Row over Mandela's last resting place
A feud is brewing in former president Nelson Mandela's family following the surprise exhumation and reburial of three of his children this week.
The remains were exhumed from the family cemetery in Qunu in the Eastern Cape and reburied in Mvezo, about 40km away, by a local funeral parlour and officials of the provincial Department of Health.
Mvezo is Mandela's birthplace. The exhumations were ordered by his grandson and ANC MP, Mandla Mandela, who is the chief of the area.
The move has angered family members who spoke to the Sunday Times - and has thrown arrangements for Madiba's funeral in Qunu into disarray.
The government has spent millions beefing up the infrastructure in Qunu, building roads and pavements.
Yesterday, sources close to the family said they were not consulted and were angry at Mandla's move.
The exhumations, which were undertaken on Wednesday, took place four days after Mandela arrived at his homestead in Qunu for his first visit since being discharged from hospital in Johannesburg in January.
He is set to return to his home in Houghton, Johannesburg, today.
Officials of the provincial Department of Health and Jezile Funeral Home supervised the exhumations.
A hearse of Jezile Funeral Home transported three coffins to Mvezo.
Madiba and his wife, Graça, were not present at the exhumations, which were attended by Mandla and several elders from Mvezo. Members of the AbaThembu royal family also attended the exhumations.
The bodies that were exhumed were Mandela's children, sons Thembekile and Makgatho and infant daughter Makaziwe, who died in 1948, aged nine months.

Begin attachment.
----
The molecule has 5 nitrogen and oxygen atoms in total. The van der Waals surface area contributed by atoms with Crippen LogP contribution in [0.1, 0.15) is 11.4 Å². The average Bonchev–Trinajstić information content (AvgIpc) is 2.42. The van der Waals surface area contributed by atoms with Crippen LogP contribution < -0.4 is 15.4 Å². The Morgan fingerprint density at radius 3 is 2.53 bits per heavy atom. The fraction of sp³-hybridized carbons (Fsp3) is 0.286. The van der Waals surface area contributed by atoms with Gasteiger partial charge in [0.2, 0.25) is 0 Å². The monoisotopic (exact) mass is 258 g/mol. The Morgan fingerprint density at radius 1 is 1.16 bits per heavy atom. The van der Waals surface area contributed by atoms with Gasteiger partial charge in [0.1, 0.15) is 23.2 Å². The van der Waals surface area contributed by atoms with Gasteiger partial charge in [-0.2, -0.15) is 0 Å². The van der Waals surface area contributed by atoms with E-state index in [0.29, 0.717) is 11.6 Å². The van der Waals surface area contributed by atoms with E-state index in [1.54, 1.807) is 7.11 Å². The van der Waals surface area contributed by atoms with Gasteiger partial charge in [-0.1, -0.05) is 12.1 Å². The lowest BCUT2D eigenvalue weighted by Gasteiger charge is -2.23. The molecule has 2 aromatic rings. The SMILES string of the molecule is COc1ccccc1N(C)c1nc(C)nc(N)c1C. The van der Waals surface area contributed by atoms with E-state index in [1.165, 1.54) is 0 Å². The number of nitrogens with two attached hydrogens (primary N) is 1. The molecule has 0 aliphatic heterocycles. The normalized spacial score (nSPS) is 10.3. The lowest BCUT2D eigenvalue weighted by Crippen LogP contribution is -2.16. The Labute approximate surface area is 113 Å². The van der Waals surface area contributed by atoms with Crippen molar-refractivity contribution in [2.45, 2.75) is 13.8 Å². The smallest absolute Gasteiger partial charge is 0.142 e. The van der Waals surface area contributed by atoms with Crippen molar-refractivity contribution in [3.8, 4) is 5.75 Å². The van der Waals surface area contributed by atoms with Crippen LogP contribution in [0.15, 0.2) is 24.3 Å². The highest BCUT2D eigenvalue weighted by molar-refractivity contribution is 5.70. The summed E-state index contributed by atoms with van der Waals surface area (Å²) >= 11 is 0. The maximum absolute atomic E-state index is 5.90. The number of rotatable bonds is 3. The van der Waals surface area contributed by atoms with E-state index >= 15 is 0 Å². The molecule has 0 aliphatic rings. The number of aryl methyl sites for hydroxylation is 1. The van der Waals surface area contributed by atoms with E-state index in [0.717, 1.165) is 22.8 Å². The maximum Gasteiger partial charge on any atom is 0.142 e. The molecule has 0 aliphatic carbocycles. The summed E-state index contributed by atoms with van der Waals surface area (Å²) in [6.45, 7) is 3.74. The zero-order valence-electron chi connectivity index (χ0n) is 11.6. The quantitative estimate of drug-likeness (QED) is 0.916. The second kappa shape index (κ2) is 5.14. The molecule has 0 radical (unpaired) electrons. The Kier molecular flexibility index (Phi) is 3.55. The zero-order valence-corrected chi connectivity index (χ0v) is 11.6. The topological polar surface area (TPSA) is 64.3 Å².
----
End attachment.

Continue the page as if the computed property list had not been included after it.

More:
The remains were transferred from their old coffins and placed in new oak and pine coffins.
In July last year, Mandla was accused of attempting to hijack Madiba's legacy from Qunu. He has for some time lured development to the remote village in a bid to boost its image as a tourist attraction.
Members of the Nelson Mandela Museum, a national heritage organisation overseeing Madiba's legacy projects in Mthatha and Qunu, last year accused Mandla of trying to strong-arm the National Lottery Board into giving him R8-million to complete the construction of a museum. He did this without their approval.
On Thursday, construction started on the R100-million Mandela Legacy Bridge, which will cross the Mbashe River and connect Mvezo with the N2 near Dutywa. The bridge is being built by the government.
The remains of six more members of Madiba's family are scheduled to be exhumed and reburied on a site near the family's original home in Mvezo.
On Friday, a senior member of the traditional council said the decision to move the remains was taken at a meeting on Monday at which Mandela was present.
"Not all the graves could be exhumed on the same day ... they were exhumed in the order of the time they died."
He said the exhumations would lead to the creation of a new family cemetery in Mvezo and that this would change plans for Madiba's funeral.
"The way things are going ... it means that Madiba will be buried in Mvezo," he said.
A draft schedule circulated by the Government Communication and Information System last year shows a burial site in Qunu.
Yesterday, a member of Madiba's family in Johannesburg said they were shocked to learn about the exhumations.
"No decision was made or finalised by the family," she said. She added that the traditional ceremony that often takes place before the removal of a person's remains had not been held in this case.
Deputy President Kgalema Motlanthe's spokesman, Thabo Masebe, was yesterday unaware of this week's developments.
"I can't say anything about what Mandla Mandela is doing," he said.
Masebe said a special committee handling preparations for Madiba's funeral must be notified of any changes.
General Bantu Holomisa, a close family friend, declined to comment. Neither Mandla Mandela nor Mandela's daughter Zindzi could be reached yesterday for comment.